The AYT will be knowledgeable about and able to integrate related history, philosophy, fundamental principles and appropriate shared concepts across Yoga and Ayurveda.

  1. History and Lineage of Ayurveda
  2. History and Lineage of Yoga
  3. Philosophical Pillars of Yoga
  4. Philosophical Pillars of Ayurveda


The AYT will have in-depth knowledge of important concepts within Ayurveda, including the gunas, the doshas, agni, mala, ama, prana, tejas and ojas. The AYT will demonstrate an ability to integrate Ayuvedic concepts into the therapeutic usage of yoga. 

  1. Twenty Qualities (10 opposing pairs)
  2. Dosha Prakrti & Vikrti (related primarily to physiology)
  3. Manas Prakrti & Vikrti (related primarily to psycho-emotional
  4. Agni, Ama and Mala (metabolism, toxicity, waste elimination)
  5. Prana, Tejas and Ojas (cellular respiration, immunity and metabolism)
  6.  Integration of Ayurvedic concepts into the practices of Yoga Therapy


AYT will have in-depth knowledge and demonstrate the ability to apply this knowledge in assessing the client and interpret clinical findings.

  1. Personal and Family Health History (Vidya Pariksha: Questioning and Observation
  2. Interpretation of Vital Signs (may include blood pressure, pulse rate, respiratory, or bowel sounds)
  3. Chief Complaints and Symptoms (Rupa and Purva Rupa)
  4. Analyze Client Strengths and Weaknesses
  5. Etiological Factors
  6. Pathogenesis (Samprapti)
  7. Knowledge of the appropriate Ayurvedic medical literature and evidence base.  
  8. Contextual Understanding of Biomedical terminologies, concepts and relevant healthcare information
  9. Panca Maya Model 


AYT is able to recommend the appropriate therapeutic plan in accordance with dosha, agni, ama, age, season, bala, and samprapti of the client. 

  1. Food and Diet
  2. Lifestyle
  3. Senses
  4. Psychology, the Mind and Counseling
  5. Doshic Management: pacification, cleansing and rejuvenation through yoga therapy techniques
  6. Reduction and Tonification
  7. General Adult Ayurvedic Medicine (Kaya Chikitsa)
  8. Children’s Health
  9. Reproductive Health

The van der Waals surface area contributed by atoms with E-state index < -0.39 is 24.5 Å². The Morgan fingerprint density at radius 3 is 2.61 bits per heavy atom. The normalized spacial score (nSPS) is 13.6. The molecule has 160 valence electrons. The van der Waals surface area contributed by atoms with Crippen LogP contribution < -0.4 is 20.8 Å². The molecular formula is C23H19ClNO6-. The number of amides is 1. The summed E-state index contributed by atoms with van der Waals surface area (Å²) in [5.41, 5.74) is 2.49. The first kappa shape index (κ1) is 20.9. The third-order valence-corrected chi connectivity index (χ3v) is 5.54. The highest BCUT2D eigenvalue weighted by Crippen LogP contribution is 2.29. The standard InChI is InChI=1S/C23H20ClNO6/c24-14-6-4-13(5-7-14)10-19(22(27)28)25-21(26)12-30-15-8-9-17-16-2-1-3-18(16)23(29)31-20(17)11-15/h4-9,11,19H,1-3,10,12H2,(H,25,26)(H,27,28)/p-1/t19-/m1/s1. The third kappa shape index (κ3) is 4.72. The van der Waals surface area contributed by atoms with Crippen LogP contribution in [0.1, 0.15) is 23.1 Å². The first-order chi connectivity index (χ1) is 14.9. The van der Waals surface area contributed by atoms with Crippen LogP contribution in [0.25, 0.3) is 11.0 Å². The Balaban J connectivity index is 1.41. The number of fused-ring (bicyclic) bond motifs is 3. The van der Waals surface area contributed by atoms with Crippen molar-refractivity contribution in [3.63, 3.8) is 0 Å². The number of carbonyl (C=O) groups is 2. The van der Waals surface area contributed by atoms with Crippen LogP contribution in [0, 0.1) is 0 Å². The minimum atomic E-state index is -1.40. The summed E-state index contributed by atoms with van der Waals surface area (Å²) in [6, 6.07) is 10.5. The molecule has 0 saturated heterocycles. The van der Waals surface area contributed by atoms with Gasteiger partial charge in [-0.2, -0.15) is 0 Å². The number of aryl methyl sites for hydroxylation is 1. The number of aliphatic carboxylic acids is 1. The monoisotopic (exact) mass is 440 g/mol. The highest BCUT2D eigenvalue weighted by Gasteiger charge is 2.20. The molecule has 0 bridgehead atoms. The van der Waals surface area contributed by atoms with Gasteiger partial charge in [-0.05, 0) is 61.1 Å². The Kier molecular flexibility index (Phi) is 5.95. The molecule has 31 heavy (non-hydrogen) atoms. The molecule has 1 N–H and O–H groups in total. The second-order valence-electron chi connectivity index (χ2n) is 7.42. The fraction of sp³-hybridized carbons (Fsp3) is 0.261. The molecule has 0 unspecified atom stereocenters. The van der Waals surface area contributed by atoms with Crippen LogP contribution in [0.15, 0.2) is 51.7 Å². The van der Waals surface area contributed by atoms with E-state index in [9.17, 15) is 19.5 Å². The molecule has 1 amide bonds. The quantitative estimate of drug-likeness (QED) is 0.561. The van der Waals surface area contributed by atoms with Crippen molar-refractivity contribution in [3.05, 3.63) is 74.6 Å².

10. Gerontology
  11. Head and Neck Health
  12. Contextual Knowledge of Jyotisha and Vastu Shastra relevant to Yoga Therapy
  13. Top 20 Culinary Herbs and Spices in Ayurvedic Yoga Therapy for Prevention and Health  Promotion (Per NAMA guidelines for AHC)
  14. Contextual knowledge of biomedical diagnostic categories and medicines for referral purposes
  15. Yoga Therapy practices to support and implement the above categories
  16. Referral practices for Advanced Ayurvedic practitioners and other health professionals.
  17. Understanding of the Shatkarma and the Pancakarma models, their relationship and their differences.
  18. Understanding of Achara Rasasyana and how it relates to the Yama-Niyama model.


  1. Anatomy and Physiology of Yoga Therapy
  2. Sub Dosha, Dhatu and Srotas
  3. Energetic Anatomy (nadi, chakra, kosha)
  4. Western Pathophysiology for referral and cross-reference purposes.
  5. An understanding of biomedical, physiological, biomechanics and energetics in relationship to Ayurvedic yoga therapy. 


Student has in depth knowledge and demonstrated ability to teach, demonstrate and adapt yoga and Ayurveda practices to meet the individual needs of client(s).

  1. Yoga practices to include but not limited to asana, pranayama (amantra and samantra), bandha, pratyahara, mudra, mantra, samyama. 
  2. Provide Ayurvedic Yoga Therapy (includes practicum)
  3. Demonstrate the necessary skills to convey information, to listen, to understand, to support
  4.  Demonstrate ability to conduct intake and assess the client/student
  5. Demonstrate ability to elicit the goals, expectations, and aspirations of the client/student.
  6. Demonstrate ability to integrate information form the intake, evaluation, and observation to develop a working assessment of the client's condition, limitations, and possibilities.